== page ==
Cut the social net. Each of these programs is a huge albatross dragging both the economy and individuals. More importantly, it is immoral to rob the efforts of production from individuals to support those who will not, or cannot, produce themselves. Need does not create a right.

Start cutting taxes across the board. Let those who are most likely to invest money do it. Let them create the jobs, not wasteful and inefficient government programs. As above, it is morally wrong to take property from people without their consent. Money is the material manifestation of a person’s productive potential. How an individual earns their is a symbol of what they hold philosophically. Money then, is a symbol of their intellect. We charge a government to protect our rights, not to deny the freedom of the mind and take forcefully the proceeds of that intellect. Cutting taxes creates an increase in revenue…of course, only while taxes are collected.

Start cutting down on the regulations that tie up the hands of people for no good reason. There is no government regulation in existence today that the free market itself could not regulate. If individuals in a market place value something, then they will not engage in commerce with a business who holds interests contrary to that value. All regulations are an infringement upon property rights, something that the government has no authority to do. Let the marketplace regulate itself and stop all government intervention in the economy. Now. Screw the I.M.F.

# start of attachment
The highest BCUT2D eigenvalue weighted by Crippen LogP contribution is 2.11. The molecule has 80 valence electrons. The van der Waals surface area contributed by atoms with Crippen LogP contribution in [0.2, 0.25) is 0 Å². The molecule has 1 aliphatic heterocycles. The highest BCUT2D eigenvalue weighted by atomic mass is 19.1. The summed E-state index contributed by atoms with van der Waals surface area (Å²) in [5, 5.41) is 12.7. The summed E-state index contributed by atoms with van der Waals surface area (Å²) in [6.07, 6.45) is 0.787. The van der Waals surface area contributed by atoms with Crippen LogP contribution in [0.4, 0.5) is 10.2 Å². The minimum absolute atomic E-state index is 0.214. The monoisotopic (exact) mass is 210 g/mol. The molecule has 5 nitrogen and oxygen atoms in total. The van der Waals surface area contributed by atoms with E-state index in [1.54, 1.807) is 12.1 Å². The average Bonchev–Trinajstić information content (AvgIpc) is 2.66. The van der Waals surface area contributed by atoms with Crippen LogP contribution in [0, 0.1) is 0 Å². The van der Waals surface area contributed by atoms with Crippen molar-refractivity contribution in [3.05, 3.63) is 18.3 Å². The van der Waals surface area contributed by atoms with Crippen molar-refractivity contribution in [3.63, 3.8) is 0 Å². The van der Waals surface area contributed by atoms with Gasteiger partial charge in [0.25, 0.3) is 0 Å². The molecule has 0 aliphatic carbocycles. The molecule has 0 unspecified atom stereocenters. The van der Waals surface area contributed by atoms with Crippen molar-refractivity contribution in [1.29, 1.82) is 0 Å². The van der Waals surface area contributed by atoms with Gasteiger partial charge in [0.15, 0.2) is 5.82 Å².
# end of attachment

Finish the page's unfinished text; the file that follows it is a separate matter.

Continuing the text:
Martin believes, as many leftists do, that the economy is a zero sum game. If the rich are earning more, then the poor are being robbed. If the deficit is to be reduced, Martin must think at night, then we have to wrest more money away from the people.

The economy is not a zero sum game. It is an ever-growing pie. The more people who are not stopped from fully participating, the larger it grows. Instead of punishing people for wanting, and getting more, we should be rewarding them. Cutting taxes and spending will enable more people to have an honest attempt at becoming successful.

So what can you do? I suppose if you want to waste some paper you can write to Martin and tell him that you won’t stand for sending your money away any longer, but you know you’ll get a letter thanking you for your valuable insight and nothing more. All you can do is to try to do your best, regardless of what the leeches in Ottawa do. Good luck.